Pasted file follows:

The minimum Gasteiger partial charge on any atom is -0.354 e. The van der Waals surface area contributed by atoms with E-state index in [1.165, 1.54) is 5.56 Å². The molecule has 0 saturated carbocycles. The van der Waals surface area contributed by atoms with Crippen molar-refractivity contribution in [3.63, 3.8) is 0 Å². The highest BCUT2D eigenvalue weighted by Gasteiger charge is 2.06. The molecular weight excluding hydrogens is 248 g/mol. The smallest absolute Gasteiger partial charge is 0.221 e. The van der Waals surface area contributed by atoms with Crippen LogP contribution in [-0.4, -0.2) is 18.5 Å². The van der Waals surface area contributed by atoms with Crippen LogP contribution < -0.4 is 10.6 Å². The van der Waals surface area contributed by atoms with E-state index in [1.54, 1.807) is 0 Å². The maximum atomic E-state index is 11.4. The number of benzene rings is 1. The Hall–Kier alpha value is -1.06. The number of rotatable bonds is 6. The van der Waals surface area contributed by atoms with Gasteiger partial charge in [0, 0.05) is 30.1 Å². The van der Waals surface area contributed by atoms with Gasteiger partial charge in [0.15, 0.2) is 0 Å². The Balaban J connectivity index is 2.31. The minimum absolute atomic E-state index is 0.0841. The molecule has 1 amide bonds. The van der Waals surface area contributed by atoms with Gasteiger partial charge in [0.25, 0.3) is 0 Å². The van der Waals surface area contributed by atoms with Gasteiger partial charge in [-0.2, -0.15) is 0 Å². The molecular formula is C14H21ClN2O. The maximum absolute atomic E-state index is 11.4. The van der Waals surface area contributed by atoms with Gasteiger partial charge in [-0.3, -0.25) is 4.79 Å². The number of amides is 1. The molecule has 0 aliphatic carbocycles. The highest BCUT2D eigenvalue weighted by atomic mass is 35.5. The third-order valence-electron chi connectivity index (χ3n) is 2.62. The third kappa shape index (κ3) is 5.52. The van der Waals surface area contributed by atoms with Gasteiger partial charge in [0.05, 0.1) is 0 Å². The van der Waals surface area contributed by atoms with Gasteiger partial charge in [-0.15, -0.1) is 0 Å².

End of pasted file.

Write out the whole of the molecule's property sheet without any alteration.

The minimum Gasteiger partial charge on any atom is -0.354 e. The van der Waals surface area contributed by atoms with E-state index in [1.165, 1.54) is 5.56 Å². The molecule has 0 saturated carbocycles. The van der Waals surface area contributed by atoms with Crippen molar-refractivity contribution in [3.63, 3.8) is 0 Å². The highest BCUT2D eigenvalue weighted by Gasteiger charge is 2.06. The molecular weight excluding hydrogens is 248 g/mol. The smallest absolute Gasteiger partial charge is 0.221 e. The van der Waals surface area contributed by atoms with Crippen LogP contribution in [-0.4, -0.2) is 18.5 Å². The van der Waals surface area contributed by atoms with Crippen LogP contribution < -0.4 is 10.6 Å². The van der Waals surface area contributed by atoms with E-state index in [1.54, 1.807) is 0 Å². The maximum atomic E-state index is 11.4. The number of benzene rings is 1. The Hall–Kier alpha value is -1.06. The number of rotatable bonds is 6. The van der Waals surface area contributed by atoms with Gasteiger partial charge in [0, 0.05) is 30.1 Å². The van der Waals surface area contributed by atoms with Gasteiger partial charge in [0.15, 0.2) is 0 Å². The Balaban J connectivity index is 2.31. The minimum absolute atomic E-state index is 0.0841. The molecule has 1 amide bonds. The van der Waals surface area contributed by atoms with Gasteiger partial charge in [0.25, 0.3) is 0 Å². The van der Waals surface area contributed by atoms with Gasteiger partial charge in [-0.2, -0.15) is 0 Å². The molecular formula is C14H21ClN2O. The maximum absolute atomic E-state index is 11.4. The van der Waals surface area contributed by atoms with Gasteiger partial charge in [-0.3, -0.25) is 4.79 Å². The number of amides is 1. The molecule has 0 aliphatic carbocycles. The highest BCUT2D eigenvalue weighted by atomic mass is 35.5. The third-order valence-electron chi connectivity index (χ3n) is 2.62. The third kappa shape index (κ3) is 5.52. The van der Waals surface area contributed by atoms with Gasteiger partial charge in [0.05, 0.1) is 0 Å². The van der Waals surface area contributed by atoms with Gasteiger partial charge in [-0.15, -0.1) is 0 Å².